Instead, the SJC noted that, “The Attorney General has represented that if we affirm the judge’s decision, she will amend her guidance and adjust her interpretation of the open meeting law when resolving complaints.” In light of the SJC’s opinion, the Attorney General has now adjusted her interpretation of the open meeting law on this issue. In response to an FAQ (“May the individual evaluations of an employee be aggregated into a comprehensive evaluation?”), the Attorney General now advises:

Members of a public body may create individual evaluations and submit them for compilation into a master evaluation to be discussed at an open meeting. To avoid improper deliberation, members must submit their evaluations to someone who is not a member of the public body—for example, an administrative assistant or executive secretary. The aggregated evaluation may then be distributed to the members one of two ways: (i) at a properly noticed open meeting, or (ii) via public posting to a municipal website in a manner that is also available to members of the public, as long as paper copies are also made available in the city or town clerk’s office. See Boelter v. Board of Selectmen of Wayland, SJC-12353, slip op. at 19-20 (Mass. April 5, 2018). Even if the public body posts the aggregated evaluation to a website, members may not discuss it outside of a properly noticed public meeting.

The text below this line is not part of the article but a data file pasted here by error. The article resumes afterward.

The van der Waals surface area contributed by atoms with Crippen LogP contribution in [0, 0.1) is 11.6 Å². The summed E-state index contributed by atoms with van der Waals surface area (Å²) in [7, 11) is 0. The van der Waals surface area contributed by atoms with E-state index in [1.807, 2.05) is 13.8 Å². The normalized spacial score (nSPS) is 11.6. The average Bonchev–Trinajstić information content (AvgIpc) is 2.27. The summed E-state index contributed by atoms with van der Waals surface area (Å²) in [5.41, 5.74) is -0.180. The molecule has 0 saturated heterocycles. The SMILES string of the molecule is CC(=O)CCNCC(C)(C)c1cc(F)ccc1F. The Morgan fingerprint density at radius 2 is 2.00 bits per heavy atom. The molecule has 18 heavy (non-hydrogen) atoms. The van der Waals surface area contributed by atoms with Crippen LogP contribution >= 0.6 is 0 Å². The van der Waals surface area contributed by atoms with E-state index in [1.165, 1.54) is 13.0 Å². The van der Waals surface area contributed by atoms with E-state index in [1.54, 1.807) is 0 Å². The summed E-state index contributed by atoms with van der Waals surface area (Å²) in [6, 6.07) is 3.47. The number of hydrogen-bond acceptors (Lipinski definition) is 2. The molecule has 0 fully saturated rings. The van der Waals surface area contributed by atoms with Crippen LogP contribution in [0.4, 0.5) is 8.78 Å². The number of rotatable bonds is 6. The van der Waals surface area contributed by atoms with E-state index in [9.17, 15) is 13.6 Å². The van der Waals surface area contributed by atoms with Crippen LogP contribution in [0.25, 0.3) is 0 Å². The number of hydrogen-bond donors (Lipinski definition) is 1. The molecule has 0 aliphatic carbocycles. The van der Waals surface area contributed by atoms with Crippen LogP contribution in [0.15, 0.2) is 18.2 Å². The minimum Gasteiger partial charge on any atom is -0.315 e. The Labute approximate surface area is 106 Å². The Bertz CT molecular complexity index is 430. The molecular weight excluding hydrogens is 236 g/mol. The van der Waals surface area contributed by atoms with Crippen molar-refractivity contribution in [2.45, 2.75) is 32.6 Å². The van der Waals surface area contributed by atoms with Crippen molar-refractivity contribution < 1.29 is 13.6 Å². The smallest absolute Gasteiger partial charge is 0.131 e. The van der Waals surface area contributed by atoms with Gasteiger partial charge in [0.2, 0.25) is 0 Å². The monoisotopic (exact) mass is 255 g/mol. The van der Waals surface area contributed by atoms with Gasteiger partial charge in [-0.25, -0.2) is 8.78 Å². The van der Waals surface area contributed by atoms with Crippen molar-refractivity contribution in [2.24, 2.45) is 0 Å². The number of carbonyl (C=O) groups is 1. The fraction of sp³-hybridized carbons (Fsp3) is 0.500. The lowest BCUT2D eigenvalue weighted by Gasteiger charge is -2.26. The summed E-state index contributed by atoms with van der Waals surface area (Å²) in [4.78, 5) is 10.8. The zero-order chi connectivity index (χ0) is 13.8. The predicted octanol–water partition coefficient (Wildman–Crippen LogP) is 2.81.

Practice Tips

In Boelter, the result was adverse to the Board and the SJC strictly interpreted the exemption in the OML. Even so, the SJC provided guidance of its own to public bodies who seek to be both transparent and efficient in serving the public consistent with the OML: